Look Back In Sorrow
New Zealand’s relationship with Samoa has been rocky ever since WWI.
First published in Metro, October 2014.
Perhaps it was weeks of being dazzled by the sights of Paris and London, marvelling at the richness of history in every place we set foot. When I arrived home, I was subconsciously primed — and with a greater openness perhaps — to want to know more about my own history: where I came from, and the buildings and people and stories before me.
One of my first work assignments during my inevitable post-holiday depression was to cover the opening of the Entangled Islands exhibition at the Auckland War Memorial Museum. It documents the lasting legacy of New Zealand’s first act of war in World War I — the invasion of German-occupied Samoa, and the difficult relationship that followed as a result.
I had grown up with stories, as I think most Samoans do, of the terrible things that happened at the hands of the New Zealand authorities, but I don’t think I ever knew the exact reason New Zealand was there in the first place. Turns out it was driven by Britain’s desire to seize Germany’s powerful radio transmitter in Apia, and the Germans didn’t put up much of a fight.
I set up a date to go back with my family and properly soak in the exhibition. My parents had seen a similar display in Samoa and there, they told me, it paints a much harsher picture of New Zealand’s rule. But there is no glossing over what’s told in Entangled Islands.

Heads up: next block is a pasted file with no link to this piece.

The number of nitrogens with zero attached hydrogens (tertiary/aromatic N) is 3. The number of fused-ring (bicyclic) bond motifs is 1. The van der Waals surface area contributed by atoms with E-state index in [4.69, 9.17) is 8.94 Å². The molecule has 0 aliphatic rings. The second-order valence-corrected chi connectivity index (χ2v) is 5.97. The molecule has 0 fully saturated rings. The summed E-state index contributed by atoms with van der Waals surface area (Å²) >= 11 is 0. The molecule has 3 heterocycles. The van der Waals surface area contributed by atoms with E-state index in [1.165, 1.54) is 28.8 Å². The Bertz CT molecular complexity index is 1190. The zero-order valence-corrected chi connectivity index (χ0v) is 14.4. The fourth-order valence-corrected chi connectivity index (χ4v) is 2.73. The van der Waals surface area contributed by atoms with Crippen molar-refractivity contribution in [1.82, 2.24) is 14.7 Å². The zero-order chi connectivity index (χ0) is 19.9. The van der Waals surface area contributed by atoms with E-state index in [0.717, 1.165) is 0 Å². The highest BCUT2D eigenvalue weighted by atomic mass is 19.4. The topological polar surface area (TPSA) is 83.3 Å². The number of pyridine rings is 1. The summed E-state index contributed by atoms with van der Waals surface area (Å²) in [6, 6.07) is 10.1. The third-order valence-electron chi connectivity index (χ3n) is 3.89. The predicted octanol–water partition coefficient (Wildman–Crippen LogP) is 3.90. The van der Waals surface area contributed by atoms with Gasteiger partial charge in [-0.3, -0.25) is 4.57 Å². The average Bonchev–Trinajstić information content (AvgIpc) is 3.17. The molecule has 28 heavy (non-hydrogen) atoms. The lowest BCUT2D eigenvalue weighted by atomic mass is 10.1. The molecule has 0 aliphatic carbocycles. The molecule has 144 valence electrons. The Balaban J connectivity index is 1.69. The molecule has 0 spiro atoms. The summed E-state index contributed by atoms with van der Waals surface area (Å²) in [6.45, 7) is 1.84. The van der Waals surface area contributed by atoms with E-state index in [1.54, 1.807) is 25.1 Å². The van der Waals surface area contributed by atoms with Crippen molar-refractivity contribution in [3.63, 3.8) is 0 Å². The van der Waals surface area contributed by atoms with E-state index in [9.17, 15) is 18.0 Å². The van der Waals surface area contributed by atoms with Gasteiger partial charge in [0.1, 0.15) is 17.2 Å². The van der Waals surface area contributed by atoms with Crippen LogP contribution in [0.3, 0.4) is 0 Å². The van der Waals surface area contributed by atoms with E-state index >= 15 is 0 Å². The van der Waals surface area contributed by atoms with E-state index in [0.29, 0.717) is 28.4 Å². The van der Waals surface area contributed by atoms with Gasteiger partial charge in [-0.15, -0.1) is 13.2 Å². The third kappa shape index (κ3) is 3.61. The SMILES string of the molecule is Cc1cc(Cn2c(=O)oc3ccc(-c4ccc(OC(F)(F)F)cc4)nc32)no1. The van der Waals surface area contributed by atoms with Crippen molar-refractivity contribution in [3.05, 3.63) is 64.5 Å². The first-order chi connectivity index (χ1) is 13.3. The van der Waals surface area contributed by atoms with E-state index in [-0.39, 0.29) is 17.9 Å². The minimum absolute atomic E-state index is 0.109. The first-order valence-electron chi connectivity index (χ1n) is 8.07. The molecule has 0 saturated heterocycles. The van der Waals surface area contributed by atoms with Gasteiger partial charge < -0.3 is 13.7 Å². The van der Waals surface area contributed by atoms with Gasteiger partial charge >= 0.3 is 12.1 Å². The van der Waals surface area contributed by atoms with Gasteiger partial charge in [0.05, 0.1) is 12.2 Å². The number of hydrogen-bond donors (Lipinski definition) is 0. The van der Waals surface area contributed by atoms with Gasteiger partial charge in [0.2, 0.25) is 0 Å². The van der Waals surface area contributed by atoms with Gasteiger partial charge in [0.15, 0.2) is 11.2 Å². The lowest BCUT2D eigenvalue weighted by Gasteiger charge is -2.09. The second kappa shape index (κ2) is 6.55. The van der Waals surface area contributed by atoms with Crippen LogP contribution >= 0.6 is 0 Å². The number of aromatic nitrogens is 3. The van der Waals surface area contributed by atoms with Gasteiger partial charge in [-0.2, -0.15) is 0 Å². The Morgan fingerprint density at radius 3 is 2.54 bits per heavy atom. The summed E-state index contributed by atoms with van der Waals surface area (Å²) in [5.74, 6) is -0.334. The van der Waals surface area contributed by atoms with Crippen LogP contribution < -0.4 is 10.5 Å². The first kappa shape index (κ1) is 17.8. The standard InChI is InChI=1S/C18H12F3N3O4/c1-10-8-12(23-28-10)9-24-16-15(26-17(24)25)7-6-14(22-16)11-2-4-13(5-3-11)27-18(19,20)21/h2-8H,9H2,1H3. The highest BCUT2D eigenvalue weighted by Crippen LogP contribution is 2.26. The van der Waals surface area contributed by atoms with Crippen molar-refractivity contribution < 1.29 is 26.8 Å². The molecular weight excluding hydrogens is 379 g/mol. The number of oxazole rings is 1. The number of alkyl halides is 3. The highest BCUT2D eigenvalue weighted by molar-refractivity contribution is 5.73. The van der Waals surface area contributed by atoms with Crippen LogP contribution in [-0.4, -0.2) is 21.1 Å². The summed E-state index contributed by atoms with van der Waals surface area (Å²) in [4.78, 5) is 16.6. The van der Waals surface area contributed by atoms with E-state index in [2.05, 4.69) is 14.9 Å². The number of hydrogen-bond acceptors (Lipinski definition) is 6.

It covers the stories passed down to me: the 1918 influenza pandemic that killed roughly one in five Samoans, the mass graves, the blame falling to New Zealand’s general callousness and failure to quarantine a passenger and cargo ship.
There was also the Mau movement and resistance, “Samoa Mo Samoa”, and Black Saturday, when New Zealand police shot into crowds of peaceful demonstrators, killing 11 Samoans, (including independence leader Tupua Tamasese Lealofi III). One New Zealand police officer also died, clubbed to death. And Samoa’s eventual independence.
The exhibition also filled in many missing details — the black spots of knowledge — and it was difficult to leave that day without a feeling of rising bitterness. We went back to my parents’ house, discussing what we’d learned and what surprised us, eventually leading us to the other stories we grew up hearing, the ones my parents lived.
Like the time my mum’s apartment was raided at dawn, mere hours after my dad had already left on a flight returning to Samoa. Or the time my mum had secured a house to rent, only to have the keys taken off her when she turned up with my dad to meet the landlord. Or when my mum had stones thrown at her in Samoa, and was told, “Go back to New Zealand, palagi!”
That, too, is our history. The stories have been told so many times they’re no longer shocking. Nor are they unique; they just are. I’d been thinking of how it must have felt, seeing soldiers come off ships onto your land, and I had another memory of soldiers: New Zealand troops in Samoan villages following the 2009 tsunami, providing aid and medical relief.
The bad tends to linger longer than the good, but there is always good. As historian Damon Salesa said when opening the exhibition, “Imagine a New Zealand without nearly 150,000 Samoans.” Of course I’m biased, but I don’t imagine it’d be quite as good.
Entangled Islands: Auckland Museum until February 1, 2015. aucklandmuseum.com
Photo: Villagers near Apia, photographer unknown. Courtesy of the Auckland War Memorial Museum.